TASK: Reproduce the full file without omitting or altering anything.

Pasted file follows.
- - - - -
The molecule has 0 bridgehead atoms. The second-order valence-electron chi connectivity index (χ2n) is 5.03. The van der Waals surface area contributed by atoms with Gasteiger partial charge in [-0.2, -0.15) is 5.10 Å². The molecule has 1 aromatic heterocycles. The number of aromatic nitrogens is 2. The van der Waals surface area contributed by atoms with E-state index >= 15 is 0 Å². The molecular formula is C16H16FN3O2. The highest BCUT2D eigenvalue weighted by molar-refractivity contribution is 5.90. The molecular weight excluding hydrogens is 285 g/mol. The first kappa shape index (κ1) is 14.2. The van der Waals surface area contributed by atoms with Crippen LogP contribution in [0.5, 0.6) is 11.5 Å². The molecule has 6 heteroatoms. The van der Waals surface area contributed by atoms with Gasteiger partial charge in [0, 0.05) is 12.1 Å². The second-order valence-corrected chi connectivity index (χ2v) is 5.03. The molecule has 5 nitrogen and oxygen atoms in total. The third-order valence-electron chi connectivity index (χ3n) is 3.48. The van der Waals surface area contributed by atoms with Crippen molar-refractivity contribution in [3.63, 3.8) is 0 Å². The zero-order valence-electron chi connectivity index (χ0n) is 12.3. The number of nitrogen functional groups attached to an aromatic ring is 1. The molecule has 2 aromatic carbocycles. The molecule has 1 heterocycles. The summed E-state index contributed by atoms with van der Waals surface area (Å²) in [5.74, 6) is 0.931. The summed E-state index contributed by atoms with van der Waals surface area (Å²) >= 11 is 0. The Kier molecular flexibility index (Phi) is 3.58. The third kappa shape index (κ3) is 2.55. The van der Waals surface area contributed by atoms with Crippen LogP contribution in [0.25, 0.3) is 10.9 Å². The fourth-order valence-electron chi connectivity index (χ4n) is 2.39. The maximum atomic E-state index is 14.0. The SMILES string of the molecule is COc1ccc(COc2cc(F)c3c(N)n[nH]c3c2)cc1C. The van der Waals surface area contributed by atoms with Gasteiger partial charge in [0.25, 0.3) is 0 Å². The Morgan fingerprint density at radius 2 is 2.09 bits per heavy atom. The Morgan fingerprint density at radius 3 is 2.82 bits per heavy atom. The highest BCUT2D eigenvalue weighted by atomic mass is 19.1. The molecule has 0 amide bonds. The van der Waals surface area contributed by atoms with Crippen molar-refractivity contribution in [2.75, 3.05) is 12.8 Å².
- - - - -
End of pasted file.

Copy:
The molecule has 0 bridgehead atoms. The second-order valence-electron chi connectivity index (χ2n) is 5.03. The van der Waals surface area contributed by atoms with Gasteiger partial charge in [-0.2, -0.15) is 5.10 Å². The molecule has 1 aromatic heterocycles. The number of aromatic nitrogens is 2. The van der Waals surface area contributed by atoms with E-state index >= 15 is 0 Å². The molecular formula is C16H16FN3O2. The highest BCUT2D eigenvalue weighted by molar-refractivity contribution is 5.90. The molecular weight excluding hydrogens is 285 g/mol. The first kappa shape index (κ1) is 14.2. The van der Waals surface area contributed by atoms with Crippen LogP contribution in [0.5, 0.6) is 11.5 Å². The molecule has 6 heteroatoms. The van der Waals surface area contributed by atoms with Gasteiger partial charge in [0, 0.05) is 12.1 Å². The second-order valence-corrected chi connectivity index (χ2v) is 5.03. The molecule has 5 nitrogen and oxygen atoms in total. The third-order valence-electron chi connectivity index (χ3n) is 3.48. The van der Waals surface area contributed by atoms with Crippen molar-refractivity contribution in [3.63, 3.8) is 0 Å². The zero-order valence-electron chi connectivity index (χ0n) is 12.3. The number of nitrogen functional groups attached to an aromatic ring is 1. The molecule has 2 aromatic carbocycles. The molecule has 1 heterocycles. The summed E-state index contributed by atoms with van der Waals surface area (Å²) in [5.74, 6) is 0.931. The summed E-state index contributed by atoms with van der Waals surface area (Å²) >= 11 is 0. The Kier molecular flexibility index (Phi) is 3.58. The third kappa shape index (κ3) is 2.55. The van der Waals surface area contributed by atoms with Crippen LogP contribution in [0.25, 0.3) is 10.9 Å². The fourth-order valence-electron chi connectivity index (χ4n) is 2.39. The maximum atomic E-state index is 14.0. The SMILES string of the molecule is COc1ccc(COc2cc(F)c3c(N)n[nH]c3c2)cc1C. The van der Waals surface area contributed by atoms with Gasteiger partial charge in [0.25, 0.3) is 0 Å². The Morgan fingerprint density at radius 2 is 2.09 bits per heavy atom. The Morgan fingerprint density at radius 3 is 2.82 bits per heavy atom. The highest BCUT2D eigenvalue weighted by atomic mass is 19.1. The molecule has 0 amide bonds. The van der Waals surface area contributed by atoms with Crippen molar-refractivity contribution in [2.75, 3.05) is 12.8 Å².